# ERC20, how to calculate how many tokens for crowdsale?

If you look at this article, the total tokens for crowdsale is 100 tokens and defined in the code as

``````uint256 public maxTokens = 100000000000000000000;
``````

how come 100000000000000000000 becomes 100 tokens?

Because Solidity only supports integer numbers, there's no natural way to represent a value like "half a token" (0.5 tokens). To work around this, ERC20 tokens use a multiplier. For US dollars, you might use a multiplier of 100, or 10^2, for 2 decimal places. In code, you'd store the number of pennies rather than the number of dollars. So \$1 becomes 100 pennies, and \$100 becomes 10,000 pennies. Now, half a dollar is just 50.

ERC20 tokens have a value called `decimals` which says what power of 10 you should multiply/divide things by. The ERC20 token you're looking at, like most tokens, uses `decimals = 18`, so everything is multiplied by 10^18 (a 1 with 18 zeros after it). So to represent 100 tokens, you use the value 100 * 10^18 == 10^20 == a 1 with 20 zeros after it, which is the number you see.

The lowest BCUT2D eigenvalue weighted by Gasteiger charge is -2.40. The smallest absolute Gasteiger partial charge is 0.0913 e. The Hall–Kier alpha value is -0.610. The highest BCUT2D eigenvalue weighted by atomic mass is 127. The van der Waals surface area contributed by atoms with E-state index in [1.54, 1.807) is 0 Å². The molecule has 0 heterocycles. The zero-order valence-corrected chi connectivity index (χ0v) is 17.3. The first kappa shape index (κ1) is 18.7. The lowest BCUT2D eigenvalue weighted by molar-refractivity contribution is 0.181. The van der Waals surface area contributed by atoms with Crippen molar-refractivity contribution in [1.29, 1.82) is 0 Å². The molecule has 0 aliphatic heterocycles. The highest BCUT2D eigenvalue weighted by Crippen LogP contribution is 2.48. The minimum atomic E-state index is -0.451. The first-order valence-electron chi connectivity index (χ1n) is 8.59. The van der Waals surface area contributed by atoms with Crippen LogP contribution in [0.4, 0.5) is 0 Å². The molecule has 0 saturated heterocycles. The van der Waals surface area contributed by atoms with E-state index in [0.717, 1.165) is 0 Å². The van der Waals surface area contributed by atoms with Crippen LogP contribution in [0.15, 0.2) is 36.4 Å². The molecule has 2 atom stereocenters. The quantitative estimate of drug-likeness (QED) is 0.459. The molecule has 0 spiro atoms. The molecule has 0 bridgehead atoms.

It's the responsibility of UI—e.g. tools like Etherscan, MetaMask, and MyEtherWallet—to take `decimals` into account and multiply and divide values as needed. So if your balance of an ERC20 token with 18 decimal places is 1000000000000000000, Etherscan will tell you you have 1 token. And if you ask MyEtherWallet to transfer 0.5 tokens, it will transfer the amount 500000000000000000.

• Does `decimals = 18` mean the token value can be allowed up to 18 decimal places? Ex: 0.218392749283928378 Jun 16 '19 at 19:33
• Yes, because the value 1 would be 1/10^18 of a token. Jun 16 '19 at 20:01
• From your answer, `10 * 10^18` isn't it supposed to be `100 * 10^18`? Jun 16 '19 at 20:06
• Yes, thank you! I edited the answer. Jun 16 '19 at 20:22
• OpenZeppelin documentation includes a note on decimals Jul 8 '19 at 9:28